I would recommend this book to anyone who struggled growing up with their mother. It isn't as though I ever lived the life that the author did....she grew up in an Inner City lifestyle with drugs and alcohol and sex abuse all around. I did not...I grew up in a pretty safe house with two parents and a blue collar family life. But I connected with her struggle to accept her mother...forgive her her mother. It was an easy read for me and an absolutely incredible story. I recommend you ...more
Aug 10, 2013 rated it really liked it
When you find a book in a used bookstore, find yourself so struck by the intro that you buy it on your Nook, because its worth the full price, you know its going to be good.

Memoirs are my favorite genre and this doesn't disappointment. Moving between stories from a traumatic and chaotic childhood to an unsteady young adulthood moving through masquerading, addiction, recovery, and discovery, I found this book incredibly moving and well written. Sullivan's ability to tell the story of this part of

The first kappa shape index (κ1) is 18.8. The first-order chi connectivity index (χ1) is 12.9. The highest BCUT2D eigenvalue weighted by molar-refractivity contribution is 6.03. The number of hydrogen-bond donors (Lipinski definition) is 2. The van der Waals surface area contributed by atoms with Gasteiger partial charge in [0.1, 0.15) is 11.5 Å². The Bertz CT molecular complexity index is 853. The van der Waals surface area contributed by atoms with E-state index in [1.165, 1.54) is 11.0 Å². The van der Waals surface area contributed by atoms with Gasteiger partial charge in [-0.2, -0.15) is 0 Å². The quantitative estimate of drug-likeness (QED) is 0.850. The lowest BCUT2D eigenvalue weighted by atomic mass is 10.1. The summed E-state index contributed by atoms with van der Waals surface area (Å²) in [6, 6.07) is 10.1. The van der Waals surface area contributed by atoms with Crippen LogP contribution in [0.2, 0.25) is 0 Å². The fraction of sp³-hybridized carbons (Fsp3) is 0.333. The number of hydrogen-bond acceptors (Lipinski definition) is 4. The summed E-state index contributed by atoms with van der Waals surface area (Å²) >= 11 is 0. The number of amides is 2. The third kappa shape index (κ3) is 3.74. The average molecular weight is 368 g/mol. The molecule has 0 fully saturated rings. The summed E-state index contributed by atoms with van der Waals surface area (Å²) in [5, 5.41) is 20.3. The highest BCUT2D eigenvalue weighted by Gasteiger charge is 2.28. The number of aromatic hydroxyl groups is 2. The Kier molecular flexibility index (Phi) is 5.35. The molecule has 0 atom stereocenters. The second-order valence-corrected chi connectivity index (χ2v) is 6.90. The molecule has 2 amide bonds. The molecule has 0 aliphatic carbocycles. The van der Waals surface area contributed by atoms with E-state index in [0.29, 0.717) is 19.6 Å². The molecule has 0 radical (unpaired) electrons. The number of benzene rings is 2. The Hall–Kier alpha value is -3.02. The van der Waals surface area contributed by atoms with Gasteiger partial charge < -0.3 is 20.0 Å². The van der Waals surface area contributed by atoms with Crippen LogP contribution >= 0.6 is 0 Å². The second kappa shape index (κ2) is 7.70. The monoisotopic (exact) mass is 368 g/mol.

Jan 15, 2013 rated it really liked it
I really felt that this was a wonderfully penned memoir that is both morose and expectant of hope at the same time. I wholeheartedly found her story sp overwhelmingly gut wrenching yet mesmerizing all at once. I do wish, however, that there was another chapter possibly detailing what the author did with her life at the end of the book. It would have been nice to see. All in all a fine read. Kudos!
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Hi, Everyone! Welcome to my bookish home.

I’m an award-winning published author (psst: my memoir, The Sky Isn’t Visible From Here was published in 2008) with a novel, Follow Me Into the Dark coming out in March of 2017. I’m a proud Fordham + Columbia graduate who has built businesses and brands for nearly two decades. Now, I’m a free agent (translation: consultant) and CEO of an all-women creative